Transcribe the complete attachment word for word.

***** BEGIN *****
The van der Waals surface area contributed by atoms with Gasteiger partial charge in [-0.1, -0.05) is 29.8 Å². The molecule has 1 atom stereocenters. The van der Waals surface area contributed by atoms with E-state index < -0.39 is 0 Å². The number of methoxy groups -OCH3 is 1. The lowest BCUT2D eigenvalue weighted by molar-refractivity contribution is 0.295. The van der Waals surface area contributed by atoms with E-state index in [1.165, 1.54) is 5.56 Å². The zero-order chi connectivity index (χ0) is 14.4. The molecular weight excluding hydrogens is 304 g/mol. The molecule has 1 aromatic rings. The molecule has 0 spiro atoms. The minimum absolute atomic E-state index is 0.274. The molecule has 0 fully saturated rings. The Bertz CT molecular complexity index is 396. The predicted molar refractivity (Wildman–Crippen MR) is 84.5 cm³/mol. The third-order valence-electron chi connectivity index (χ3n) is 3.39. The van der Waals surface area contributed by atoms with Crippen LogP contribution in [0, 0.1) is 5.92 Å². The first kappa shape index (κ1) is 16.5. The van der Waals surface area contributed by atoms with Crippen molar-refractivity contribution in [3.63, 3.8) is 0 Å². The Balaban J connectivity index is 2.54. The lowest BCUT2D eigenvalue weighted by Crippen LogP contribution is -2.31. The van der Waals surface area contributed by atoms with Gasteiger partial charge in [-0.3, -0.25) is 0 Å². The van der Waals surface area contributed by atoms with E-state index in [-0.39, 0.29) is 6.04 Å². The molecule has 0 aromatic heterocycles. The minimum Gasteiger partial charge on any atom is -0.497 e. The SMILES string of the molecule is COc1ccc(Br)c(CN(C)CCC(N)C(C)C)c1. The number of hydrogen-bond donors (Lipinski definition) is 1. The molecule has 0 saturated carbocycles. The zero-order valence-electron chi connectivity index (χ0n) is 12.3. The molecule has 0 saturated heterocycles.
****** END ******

The van der Waals surface area contributed by atoms with Gasteiger partial charge in [-0.1, -0.05) is 29.8 Å². The molecule has 1 atom stereocenters. The van der Waals surface area contributed by atoms with E-state index < -0.39 is 0 Å². The number of methoxy groups -OCH3 is 1. The lowest BCUT2D eigenvalue weighted by molar-refractivity contribution is 0.295. The van der Waals surface area contributed by atoms with E-state index in [1.165, 1.54) is 5.56 Å². The zero-order chi connectivity index (χ0) is 14.4. The molecular weight excluding hydrogens is 304 g/mol. The molecule has 1 aromatic rings. The molecule has 0 spiro atoms. The minimum absolute atomic E-state index is 0.274. The molecule has 0 fully saturated rings. The Bertz CT molecular complexity index is 396. The predicted molar refractivity (Wildman–Crippen MR) is 84.5 cm³/mol. The third-order valence-electron chi connectivity index (χ3n) is 3.39. The van der Waals surface area contributed by atoms with Crippen LogP contribution in [0, 0.1) is 5.92 Å². The first kappa shape index (κ1) is 16.5. The van der Waals surface area contributed by atoms with Crippen molar-refractivity contribution in [3.63, 3.8) is 0 Å². The Balaban J connectivity index is 2.54. The lowest BCUT2D eigenvalue weighted by Crippen LogP contribution is -2.31. The van der Waals surface area contributed by atoms with Gasteiger partial charge in [-0.3, -0.25) is 0 Å². The van der Waals surface area contributed by atoms with E-state index in [-0.39, 0.29) is 6.04 Å². The molecule has 0 aromatic heterocycles. The minimum Gasteiger partial charge on any atom is -0.497 e. The SMILES string of the molecule is COc1ccc(Br)c(CN(C)CCC(N)C(C)C)c1. The number of hydrogen-bond donors (Lipinski definition) is 1. The molecule has 0 saturated carbocycles. The zero-order valence-electron chi connectivity index (χ0n) is 12.3. The molecule has 0 saturated heterocycles.